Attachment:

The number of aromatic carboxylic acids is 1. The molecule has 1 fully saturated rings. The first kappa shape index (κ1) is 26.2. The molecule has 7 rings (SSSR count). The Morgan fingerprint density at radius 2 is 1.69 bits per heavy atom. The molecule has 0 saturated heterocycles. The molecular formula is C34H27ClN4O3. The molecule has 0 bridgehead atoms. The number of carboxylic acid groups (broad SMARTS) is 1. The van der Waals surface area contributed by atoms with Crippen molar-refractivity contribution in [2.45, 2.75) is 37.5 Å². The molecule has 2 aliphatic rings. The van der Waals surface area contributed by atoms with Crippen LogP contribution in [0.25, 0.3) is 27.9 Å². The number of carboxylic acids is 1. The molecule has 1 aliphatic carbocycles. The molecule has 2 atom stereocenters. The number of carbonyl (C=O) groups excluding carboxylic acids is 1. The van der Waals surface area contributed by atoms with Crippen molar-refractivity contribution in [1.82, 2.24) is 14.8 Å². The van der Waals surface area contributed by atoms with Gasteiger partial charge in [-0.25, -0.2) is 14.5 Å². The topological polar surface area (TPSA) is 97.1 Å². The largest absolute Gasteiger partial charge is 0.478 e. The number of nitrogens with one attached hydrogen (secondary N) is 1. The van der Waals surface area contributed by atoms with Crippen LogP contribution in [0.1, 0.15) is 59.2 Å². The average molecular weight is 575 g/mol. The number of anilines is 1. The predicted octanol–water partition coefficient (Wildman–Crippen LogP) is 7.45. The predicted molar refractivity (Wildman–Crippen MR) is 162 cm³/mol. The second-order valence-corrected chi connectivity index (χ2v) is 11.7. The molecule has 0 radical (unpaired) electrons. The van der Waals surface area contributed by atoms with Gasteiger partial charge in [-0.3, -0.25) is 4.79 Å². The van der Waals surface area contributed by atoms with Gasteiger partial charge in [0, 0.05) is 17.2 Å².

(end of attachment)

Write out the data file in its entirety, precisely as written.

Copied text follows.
The number of aromatic carboxylic acids is 1. The molecule has 1 fully saturated rings. The first kappa shape index (κ1) is 26.2. The molecule has 7 rings (SSSR count). The Morgan fingerprint density at radius 2 is 1.69 bits per heavy atom. The molecule has 0 saturated heterocycles. The molecular formula is C34H27ClN4O3. The molecule has 0 bridgehead atoms. The number of carboxylic acid groups (broad SMARTS) is 1. The van der Waals surface area contributed by atoms with Crippen molar-refractivity contribution in [2.45, 2.75) is 37.5 Å². The molecule has 2 aliphatic rings. The van der Waals surface area contributed by atoms with Crippen LogP contribution in [0.25, 0.3) is 27.9 Å². The number of carboxylic acids is 1. The molecule has 1 aliphatic carbocycles. The molecule has 2 atom stereocenters. The number of carbonyl (C=O) groups excluding carboxylic acids is 1. The van der Waals surface area contributed by atoms with Crippen molar-refractivity contribution in [1.82, 2.24) is 14.8 Å². The van der Waals surface area contributed by atoms with Gasteiger partial charge in [-0.25, -0.2) is 14.5 Å². The topological polar surface area (TPSA) is 97.1 Å². The largest absolute Gasteiger partial charge is 0.478 e. The number of nitrogens with one attached hydrogen (secondary N) is 1. The van der Waals surface area contributed by atoms with Crippen LogP contribution in [0.1, 0.15) is 59.2 Å². The average molecular weight is 575 g/mol. The number of anilines is 1. The predicted octanol–water partition coefficient (Wildman–Crippen LogP) is 7.45. The predicted molar refractivity (Wildman–Crippen MR) is 162 cm³/mol. The second-order valence-corrected chi connectivity index (χ2v) is 11.7. The molecule has 0 radical (unpaired) electrons. The van der Waals surface area contributed by atoms with Gasteiger partial charge in [-0.3, -0.25) is 4.79 Å². The van der Waals surface area contributed by atoms with Gasteiger partial charge in [0, 0.05) is 17.2 Å².